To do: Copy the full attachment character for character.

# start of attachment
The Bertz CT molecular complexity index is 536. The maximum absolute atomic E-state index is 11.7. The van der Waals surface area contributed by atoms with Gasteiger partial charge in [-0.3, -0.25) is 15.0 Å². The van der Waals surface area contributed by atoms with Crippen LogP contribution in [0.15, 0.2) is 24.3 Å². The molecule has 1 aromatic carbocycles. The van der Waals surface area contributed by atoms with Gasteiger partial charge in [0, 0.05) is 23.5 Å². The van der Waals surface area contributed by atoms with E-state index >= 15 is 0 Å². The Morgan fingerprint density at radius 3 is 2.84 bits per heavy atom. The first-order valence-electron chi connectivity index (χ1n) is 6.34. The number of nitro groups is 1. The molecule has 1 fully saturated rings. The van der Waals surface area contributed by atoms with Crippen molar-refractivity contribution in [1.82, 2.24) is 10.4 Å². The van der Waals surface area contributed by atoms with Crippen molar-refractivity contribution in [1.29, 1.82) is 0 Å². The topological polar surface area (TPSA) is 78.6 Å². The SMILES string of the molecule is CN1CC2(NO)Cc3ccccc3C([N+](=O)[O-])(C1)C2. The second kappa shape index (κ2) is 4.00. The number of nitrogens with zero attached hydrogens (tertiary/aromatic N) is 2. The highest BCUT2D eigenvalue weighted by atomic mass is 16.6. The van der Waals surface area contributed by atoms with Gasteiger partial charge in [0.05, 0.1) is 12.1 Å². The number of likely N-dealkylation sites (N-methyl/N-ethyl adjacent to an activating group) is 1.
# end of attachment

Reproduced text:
The Bertz CT molecular complexity index is 536. The maximum absolute atomic E-state index is 11.7. The van der Waals surface area contributed by atoms with Gasteiger partial charge in [-0.3, -0.25) is 15.0 Å². The van der Waals surface area contributed by atoms with Crippen LogP contribution in [0.15, 0.2) is 24.3 Å². The molecule has 1 aromatic carbocycles. The van der Waals surface area contributed by atoms with Gasteiger partial charge in [0, 0.05) is 23.5 Å². The van der Waals surface area contributed by atoms with E-state index >= 15 is 0 Å². The Morgan fingerprint density at radius 3 is 2.84 bits per heavy atom. The first-order valence-electron chi connectivity index (χ1n) is 6.34. The number of nitro groups is 1. The molecule has 1 fully saturated rings. The van der Waals surface area contributed by atoms with Crippen molar-refractivity contribution in [1.82, 2.24) is 10.4 Å². The van der Waals surface area contributed by atoms with Crippen molar-refractivity contribution in [1.29, 1.82) is 0 Å². The topological polar surface area (TPSA) is 78.6 Å². The SMILES string of the molecule is CN1CC2(NO)Cc3ccccc3C([N+](=O)[O-])(C1)C2. The second kappa shape index (κ2) is 4.00. The number of nitrogens with zero attached hydrogens (tertiary/aromatic N) is 2. The highest BCUT2D eigenvalue weighted by atomic mass is 16.6. The van der Waals surface area contributed by atoms with Gasteiger partial charge in [0.05, 0.1) is 12.1 Å². The number of likely N-dealkylation sites (N-methyl/N-ethyl adjacent to an activating group) is 1.